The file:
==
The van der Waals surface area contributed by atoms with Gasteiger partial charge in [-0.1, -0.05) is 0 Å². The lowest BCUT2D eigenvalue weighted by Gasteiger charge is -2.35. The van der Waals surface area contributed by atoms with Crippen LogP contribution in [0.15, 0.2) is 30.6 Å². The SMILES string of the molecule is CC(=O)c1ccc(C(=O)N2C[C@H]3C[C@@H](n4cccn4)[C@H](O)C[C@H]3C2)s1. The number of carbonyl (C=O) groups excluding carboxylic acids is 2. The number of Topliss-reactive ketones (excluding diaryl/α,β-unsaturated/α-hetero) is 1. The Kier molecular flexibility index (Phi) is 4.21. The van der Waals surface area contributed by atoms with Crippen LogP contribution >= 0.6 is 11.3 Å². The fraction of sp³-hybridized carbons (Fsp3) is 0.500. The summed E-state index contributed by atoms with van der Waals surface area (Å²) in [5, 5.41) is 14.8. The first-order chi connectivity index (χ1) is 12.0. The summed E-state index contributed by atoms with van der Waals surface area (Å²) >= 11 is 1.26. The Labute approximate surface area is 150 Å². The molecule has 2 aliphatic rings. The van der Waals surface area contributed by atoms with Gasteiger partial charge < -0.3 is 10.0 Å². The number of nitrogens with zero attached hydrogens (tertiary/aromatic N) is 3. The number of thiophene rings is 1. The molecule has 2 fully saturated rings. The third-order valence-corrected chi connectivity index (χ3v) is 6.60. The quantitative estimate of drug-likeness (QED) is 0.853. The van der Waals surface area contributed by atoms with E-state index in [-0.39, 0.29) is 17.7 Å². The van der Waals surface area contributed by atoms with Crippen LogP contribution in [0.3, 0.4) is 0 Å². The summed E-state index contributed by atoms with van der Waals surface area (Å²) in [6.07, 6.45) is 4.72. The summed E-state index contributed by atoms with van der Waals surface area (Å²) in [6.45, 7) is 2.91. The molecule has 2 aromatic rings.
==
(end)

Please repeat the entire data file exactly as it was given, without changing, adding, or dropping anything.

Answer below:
The van der Waals surface area contributed by atoms with Gasteiger partial charge in [-0.1, -0.05) is 0 Å². The lowest BCUT2D eigenvalue weighted by Gasteiger charge is -2.35. The van der Waals surface area contributed by atoms with Crippen LogP contribution in [0.15, 0.2) is 30.6 Å². The SMILES string of the molecule is CC(=O)c1ccc(C(=O)N2C[C@H]3C[C@@H](n4cccn4)[C@H](O)C[C@H]3C2)s1. The number of carbonyl (C=O) groups excluding carboxylic acids is 2. The number of Topliss-reactive ketones (excluding diaryl/α,β-unsaturated/α-hetero) is 1. The Kier molecular flexibility index (Phi) is 4.21. The van der Waals surface area contributed by atoms with Crippen LogP contribution >= 0.6 is 11.3 Å². The fraction of sp³-hybridized carbons (Fsp3) is 0.500. The summed E-state index contributed by atoms with van der Waals surface area (Å²) in [5, 5.41) is 14.8. The first-order chi connectivity index (χ1) is 12.0. The summed E-state index contributed by atoms with van der Waals surface area (Å²) >= 11 is 1.26. The Labute approximate surface area is 150 Å². The molecule has 2 aliphatic rings. The van der Waals surface area contributed by atoms with Gasteiger partial charge < -0.3 is 10.0 Å². The number of nitrogens with zero attached hydrogens (tertiary/aromatic N) is 3. The number of thiophene rings is 1. The molecule has 2 fully saturated rings. The third-order valence-corrected chi connectivity index (χ3v) is 6.60. The quantitative estimate of drug-likeness (QED) is 0.853. The van der Waals surface area contributed by atoms with E-state index in [-0.39, 0.29) is 17.7 Å². The van der Waals surface area contributed by atoms with Crippen LogP contribution in [0.3, 0.4) is 0 Å². The summed E-state index contributed by atoms with van der Waals surface area (Å²) in [6.07, 6.45) is 4.72. The summed E-state index contributed by atoms with van der Waals surface area (Å²) in [6.45, 7) is 2.91. The molecule has 2 aromatic rings.